The lack of any recognised authority to deal with the volatile situation developing in camp led to Western climbers sleeping alongside their ice-axes and being advised not to venture beyond their own tent and the mess tent.

"If it all kicked off we were very much in the minority. Everyone's walking around with an axe or a knife, because that's part of the climbing kit you used to get to base camp. There was nothing to stop a full-on riot occurring; the authorities wouldn't do anything. Kathmandu is two hours flight away by helicopter and there's pretty much zero communications. So what do you do? You keep your head down, you don't say anything and you don't put anything on Facebook because they were even scanning social media.

"The feeling on the ground from our logistics manager was that all Kathmandu needed to do was send a small group of six or seven troops with rifles. Not to shoot anybody, just to say, 'We're here to make sure there's law and order.' As far as he was concerned the whole thing would have just died away. There were opportunists who were making the most of that situation and there was nobody there to oppose them."


Among the people on the mountain that day were American adventurer Joby Ogywn and a crew from the Discovery Channel planning to film his attempted wingsuit jump off Everest. When the production team were asked whether their documentary was going to be impacted by the deaths they replied that it would not.

This, it turned out, was not the answer the instigators wanted to hear.

"They obviously completely misread the situation," Nigel says. "Within two hours Joby had to leave Base Camp because he was being hunted. There were groups of Sherpa looking for him. We saw them walking around and he left quickly. Very quickly."

Was that frightening at all?

"Absolutely! You just didn't know when the situation was going to escalate. We were all just hoping it would calm down and that rational voices would prevail."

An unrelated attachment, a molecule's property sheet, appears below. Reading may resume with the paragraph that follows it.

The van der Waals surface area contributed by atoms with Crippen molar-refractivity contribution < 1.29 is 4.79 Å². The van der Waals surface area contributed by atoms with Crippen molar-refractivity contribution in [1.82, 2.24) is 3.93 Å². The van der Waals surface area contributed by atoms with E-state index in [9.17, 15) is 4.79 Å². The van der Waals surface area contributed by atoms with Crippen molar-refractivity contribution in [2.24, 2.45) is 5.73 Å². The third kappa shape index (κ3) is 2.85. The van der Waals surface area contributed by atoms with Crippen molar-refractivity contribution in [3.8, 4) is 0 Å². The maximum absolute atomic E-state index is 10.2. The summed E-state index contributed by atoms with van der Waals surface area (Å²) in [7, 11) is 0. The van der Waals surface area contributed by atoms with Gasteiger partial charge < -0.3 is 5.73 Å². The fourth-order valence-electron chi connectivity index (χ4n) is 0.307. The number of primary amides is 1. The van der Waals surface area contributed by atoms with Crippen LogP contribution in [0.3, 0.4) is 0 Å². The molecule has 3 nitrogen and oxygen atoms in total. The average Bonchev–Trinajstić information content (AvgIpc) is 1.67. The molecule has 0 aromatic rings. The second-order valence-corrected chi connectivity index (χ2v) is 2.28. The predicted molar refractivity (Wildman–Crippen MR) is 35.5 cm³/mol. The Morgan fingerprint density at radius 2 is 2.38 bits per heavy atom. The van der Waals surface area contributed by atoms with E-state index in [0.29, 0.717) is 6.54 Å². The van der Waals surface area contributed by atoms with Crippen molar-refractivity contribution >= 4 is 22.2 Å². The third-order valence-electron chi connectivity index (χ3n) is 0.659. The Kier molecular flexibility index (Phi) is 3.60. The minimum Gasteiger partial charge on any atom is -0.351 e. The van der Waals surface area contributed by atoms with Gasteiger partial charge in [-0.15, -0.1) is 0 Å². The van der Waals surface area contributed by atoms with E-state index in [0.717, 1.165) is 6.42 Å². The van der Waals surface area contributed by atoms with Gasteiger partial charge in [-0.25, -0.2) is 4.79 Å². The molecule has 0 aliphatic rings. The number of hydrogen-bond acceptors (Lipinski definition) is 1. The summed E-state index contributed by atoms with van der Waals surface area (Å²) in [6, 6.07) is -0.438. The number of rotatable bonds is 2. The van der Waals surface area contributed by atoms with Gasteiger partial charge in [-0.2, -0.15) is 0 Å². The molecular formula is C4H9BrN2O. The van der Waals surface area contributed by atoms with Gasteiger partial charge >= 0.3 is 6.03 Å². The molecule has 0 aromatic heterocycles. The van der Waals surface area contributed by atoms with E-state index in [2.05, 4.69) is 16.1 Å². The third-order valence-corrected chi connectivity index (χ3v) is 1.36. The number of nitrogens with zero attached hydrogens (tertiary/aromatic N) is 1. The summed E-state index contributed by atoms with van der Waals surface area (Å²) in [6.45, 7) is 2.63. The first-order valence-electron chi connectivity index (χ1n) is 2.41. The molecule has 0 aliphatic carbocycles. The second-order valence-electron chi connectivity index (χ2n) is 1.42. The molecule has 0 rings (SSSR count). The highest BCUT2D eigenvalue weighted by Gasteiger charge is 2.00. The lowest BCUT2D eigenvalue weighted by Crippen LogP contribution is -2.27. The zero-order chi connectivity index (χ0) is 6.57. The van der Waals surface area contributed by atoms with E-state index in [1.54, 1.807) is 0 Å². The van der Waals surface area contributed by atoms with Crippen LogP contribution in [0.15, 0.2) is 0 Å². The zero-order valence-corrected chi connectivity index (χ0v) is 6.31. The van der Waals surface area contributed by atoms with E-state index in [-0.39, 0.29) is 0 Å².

Image via WikiMedia Commons

A deal ensuring improved financial terms for the Sherpa was eventually agreed with the Nepalese government, but Everest's 2014 season was abandoned on April 22nd when the Sherpa decided to stop climbing in honour of their dead.

"The feeling from some Westerners was that the reaction may have been very different had it been a team of Western climbers killed. There are 40 children without fathers due to this avalanche, 16 families without any form of income."

Nigel returned from Everest having been unable to attempt his climb, following several months of preparation and estimated costs running close to £50,000.


"A lot of people lost a lot of money. I personally lost all the money I put in, bar the climbing permit, which I can use again. But the impact was far greater in the local community. The $1,000 bonus that I was going to give to a Sherpa? That paid for my helicopter flight out – I wanted to get away as quickly as possible."

"On the one hand you could be very arrogant about it and say, 'okay, 16 people died, 11 people died in 1996, people die every year,' but nobody can claim to be ignorant. We all come here knowing that it's dangerous.

"A lot of the demands the Sherpa had were perfectly valid. Higher levels of insurance, money going to the families, better working conditions – at least as far as possible. But obviously there was also a feeling from some climbers that, 'You've taken away our dream!'"

Cartilage damage sustained in his knee means that, irrespective of cost and time practicalities, a return to Everest won't realistically be on the cards for Nigel until 2017 at the earliest.

And what became of the Maoist instigators?

"I believe one of them is back on the mountain this year. My climbing partner is back there now and apparently he was asked to share a tent with one of the main protagonists. He flatly refused."

2014 may have heralded the end of tensions on Mount Everest, or perhaps it will come to be viewed as another chapter in a recurring series of incidents involving a rogue element within the Sherpa community. A year on from the disaster, that question is no less relevant as Nepal and the Sherpa people once again come to terms with a devastating set of events.

[Nigel Briant was speaking before Saturday's earthquake hit Nepal]